My Wilderness: Roxanne Van Gundy

By Roxanne Van Gundy

For her essay in the "Your Wilderness Stories" series, Roxanne Van Gundy describes her feeling of being at home in the wilderness.

Someone once told me that when you find a place that makes you feel like you are whole again, you've found your true home. For a long time, I didn't really know what that meant. I knew that I always had a wondering soul and that my "home" was where I was from, but maybe not a place that I truly felt a part of. I was wild and restless. I often lacked a lot of purpose in my life.

A wild idea that turned into a reality, landed me on the George Parks Highway, headed southbound from Fairbanks in the summer of 2008; destination Denali National Park. I'd decided earlier in 2007 that Alaska was a place that I had to see. I don't know why, but it just became something I had to do. I threw the idea around for months, but it wouldn't leave me. I finally decided I had to stop thinking and just do it.

I’m not a person who believes in fate or destiny, but I’ve always known god had a plan for me. At first, I didn't understand that pull of going north, but I later realized that I needed to go north to find myself and to find a forever home. God knew that Denali was where I belonged.

Denali was the first place that I saw things that up to that point had only existed to me in story books. Everywhere you looked; it was a picture out of a postcard or a painting. The beauty overloaded all of my senses.

It took awhile to even realize that it was a real place, not just a dream. My dreams were now in my face as reality. The landscape was electric, the plants and trees all moved in harmony, the wind sang a song as it whipped past my face; the whole place had a pulse that resonated inside of me.

I saw a moose for the first time at mile 5. I didn't realize what he was at first. I'd never seen an animal so large and stately before. He commanded everyone's attention. He stopped in the road and turned to look at us as we stood outside our car, mesmerized. I couldn't take my eyes off of him. It felt like he was burning a hole inside of me, trying to make a connection. It was if he was trying to get me to understand how special he was, how special this place was and that I was welcome here.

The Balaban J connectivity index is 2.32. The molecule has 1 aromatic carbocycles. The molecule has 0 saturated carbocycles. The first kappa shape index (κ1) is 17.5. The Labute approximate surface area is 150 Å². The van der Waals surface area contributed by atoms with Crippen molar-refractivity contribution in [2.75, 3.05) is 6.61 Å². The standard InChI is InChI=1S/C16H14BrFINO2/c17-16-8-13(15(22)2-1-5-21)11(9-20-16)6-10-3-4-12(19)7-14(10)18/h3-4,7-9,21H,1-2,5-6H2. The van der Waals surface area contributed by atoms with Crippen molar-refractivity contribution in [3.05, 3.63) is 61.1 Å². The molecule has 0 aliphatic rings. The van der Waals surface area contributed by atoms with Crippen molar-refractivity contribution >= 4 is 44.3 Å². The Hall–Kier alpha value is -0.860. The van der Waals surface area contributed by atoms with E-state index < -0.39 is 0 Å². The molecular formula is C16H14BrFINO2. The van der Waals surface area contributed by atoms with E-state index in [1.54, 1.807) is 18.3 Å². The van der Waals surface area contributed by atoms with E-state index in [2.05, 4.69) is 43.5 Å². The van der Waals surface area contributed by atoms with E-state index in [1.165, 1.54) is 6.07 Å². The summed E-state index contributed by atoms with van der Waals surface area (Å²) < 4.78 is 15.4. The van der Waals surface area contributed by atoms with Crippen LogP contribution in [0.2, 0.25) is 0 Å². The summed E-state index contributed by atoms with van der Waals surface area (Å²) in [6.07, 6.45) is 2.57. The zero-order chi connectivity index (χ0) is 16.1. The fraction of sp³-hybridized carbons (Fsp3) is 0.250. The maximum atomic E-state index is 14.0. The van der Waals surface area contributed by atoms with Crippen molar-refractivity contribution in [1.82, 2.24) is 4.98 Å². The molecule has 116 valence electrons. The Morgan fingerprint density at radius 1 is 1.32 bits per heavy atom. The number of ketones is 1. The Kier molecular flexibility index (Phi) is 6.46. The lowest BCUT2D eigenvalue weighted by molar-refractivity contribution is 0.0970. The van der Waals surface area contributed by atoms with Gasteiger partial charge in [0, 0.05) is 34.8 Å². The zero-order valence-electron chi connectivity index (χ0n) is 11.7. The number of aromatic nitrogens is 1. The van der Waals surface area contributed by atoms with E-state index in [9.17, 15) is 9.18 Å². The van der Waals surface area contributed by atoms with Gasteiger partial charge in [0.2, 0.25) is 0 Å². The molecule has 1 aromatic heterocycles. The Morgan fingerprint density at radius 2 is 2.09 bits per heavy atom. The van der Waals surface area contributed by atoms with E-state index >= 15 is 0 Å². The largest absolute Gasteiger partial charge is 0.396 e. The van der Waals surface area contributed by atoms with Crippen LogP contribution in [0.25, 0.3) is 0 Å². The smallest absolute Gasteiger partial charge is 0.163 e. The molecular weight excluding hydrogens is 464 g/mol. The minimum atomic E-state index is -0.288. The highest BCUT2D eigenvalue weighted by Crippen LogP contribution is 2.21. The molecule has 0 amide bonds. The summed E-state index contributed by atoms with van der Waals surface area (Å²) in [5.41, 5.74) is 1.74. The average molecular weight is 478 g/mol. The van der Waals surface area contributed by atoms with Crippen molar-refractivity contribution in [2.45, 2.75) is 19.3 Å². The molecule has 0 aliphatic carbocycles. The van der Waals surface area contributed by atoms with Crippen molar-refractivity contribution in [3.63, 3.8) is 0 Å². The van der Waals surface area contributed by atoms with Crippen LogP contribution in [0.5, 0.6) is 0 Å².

He broke his gaze with me and ran across the tundra, into a patch of fall kissed trees. I stood on the road hoping he would come back, trying to process what I had just witnessed. But he never did. It was an experience I'll never forget.

As the Park Road opened up into the Savage River Campground, my husband and I went to the log near the river to watch the sun start to set. The sky turned into a fury of reds, oranges and pinks. I had tears in my eyes, overwhelmed from all the beauty that was wrapping itself around me. The water rippled beside us as we watched in amazement, thankful to be in such a holy place.

It was on that log, at the Savage River, that I knew that there was no turning back for me. I would forever be Alaskan. I had found a place that soothed my sad heart, calmed my fears and filled me with more happiness than I had ever known. I finally found home.

In the years after I moved to Alaska, Denali was a place that always called to me. After a hard week, a drive to Denali always did the trick, for a few days or even just a couple of hours. It always made me feel free.

I've traveled all 92 miles of the Park Road, some by bus, some by car. I've seen Mt McKinley in all of its glory from many different angles. She still takes my breath away. Once I got up close and personal with a sow near Eielson that just wanted to welcome me to the area. SCARY! I've marveled at the heart breaking beauty of Wonder Lake and how glassy it looks in just the right light. I always came back to the hustle of daily life refreshed and reset; ready to take on anything. Denali always made me feel renewed, like coming home always does.

Recently, I've had to leave Alaska for family reasons. Every day since I've been gone, I haven't felt quite right. I don't feel centered, my mind is distracted; my thoughts don't come out right. I know it's because I haven't been home to Denali in awhile to put myself right. I long for it, as weird as that sounds. It makes me sad to be gone, because it's the first place in my life that I ever found peace.

Denali rumbles inside of my heart on days when I am sad or homesick. It calls to me every day, "It's time to go back where you belong." Some days I can ignore it, but other days the call is so overwhelming that it’s all I can think about.

I'm not sure if any of this will make sense to anyone but me. I'm not sure that there is a way I can properly put together the words together to do a place like Denali justice. It's hard to translate the feeling I have for it so that other's can understand. How can you explain a bond that is so deep?

I guess the answer is, you can't. You can't explain to anyone what Denali National Park is like. It's a connection. It's a feeling. Everyone has to make that connection themselves. It's a love that occurs between you and a place beyond your wildest dreams.

To me, Denali is my home. My mountain is calling, and soon I must go home.

About "Your Wilderness Stories"

2014 was the 50th anniversary of the Wilderness Act. As part of that celebration, Denali asked visitors to share their stories, to help in building a collection of stories about what wilderness means to you!